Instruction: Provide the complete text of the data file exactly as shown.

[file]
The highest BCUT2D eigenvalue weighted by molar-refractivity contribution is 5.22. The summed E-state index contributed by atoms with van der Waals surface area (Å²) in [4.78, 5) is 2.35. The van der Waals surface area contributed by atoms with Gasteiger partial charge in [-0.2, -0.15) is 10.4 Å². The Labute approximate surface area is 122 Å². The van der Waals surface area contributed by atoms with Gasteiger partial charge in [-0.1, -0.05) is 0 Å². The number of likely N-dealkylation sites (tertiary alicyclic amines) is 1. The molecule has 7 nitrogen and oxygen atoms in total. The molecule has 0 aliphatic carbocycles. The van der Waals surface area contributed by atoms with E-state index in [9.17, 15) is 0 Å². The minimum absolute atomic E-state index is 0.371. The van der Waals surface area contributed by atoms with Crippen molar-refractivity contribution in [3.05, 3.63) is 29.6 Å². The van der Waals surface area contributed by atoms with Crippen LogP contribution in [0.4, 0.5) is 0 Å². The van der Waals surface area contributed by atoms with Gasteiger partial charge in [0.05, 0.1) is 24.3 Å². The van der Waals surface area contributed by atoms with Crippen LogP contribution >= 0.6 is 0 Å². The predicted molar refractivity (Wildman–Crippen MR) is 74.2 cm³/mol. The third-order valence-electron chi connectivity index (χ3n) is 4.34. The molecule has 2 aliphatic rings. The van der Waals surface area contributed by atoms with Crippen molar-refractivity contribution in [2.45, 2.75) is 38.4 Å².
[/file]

The highest BCUT2D eigenvalue weighted by molar-refractivity contribution is 5.22. The summed E-state index contributed by atoms with van der Waals surface area (Å²) in [4.78, 5) is 2.35. The van der Waals surface area contributed by atoms with Gasteiger partial charge in [-0.2, -0.15) is 10.4 Å². The Labute approximate surface area is 122 Å². The van der Waals surface area contributed by atoms with Gasteiger partial charge in [-0.1, -0.05) is 0 Å². The number of likely N-dealkylation sites (tertiary alicyclic amines) is 1. The molecule has 7 nitrogen and oxygen atoms in total. The molecule has 0 aliphatic carbocycles. The van der Waals surface area contributed by atoms with E-state index in [9.17, 15) is 0 Å². The minimum absolute atomic E-state index is 0.371. The van der Waals surface area contributed by atoms with Crippen molar-refractivity contribution in [3.05, 3.63) is 29.6 Å². The van der Waals surface area contributed by atoms with Crippen LogP contribution in [0.4, 0.5) is 0 Å². The van der Waals surface area contributed by atoms with Gasteiger partial charge in [0.05, 0.1) is 24.3 Å². The van der Waals surface area contributed by atoms with Crippen LogP contribution >= 0.6 is 0 Å². The predicted molar refractivity (Wildman–Crippen MR) is 74.2 cm³/mol. The third-order valence-electron chi connectivity index (χ3n) is 4.34. The molecule has 2 aliphatic rings. The van der Waals surface area contributed by atoms with Crippen molar-refractivity contribution in [2.45, 2.75) is 38.4 Å².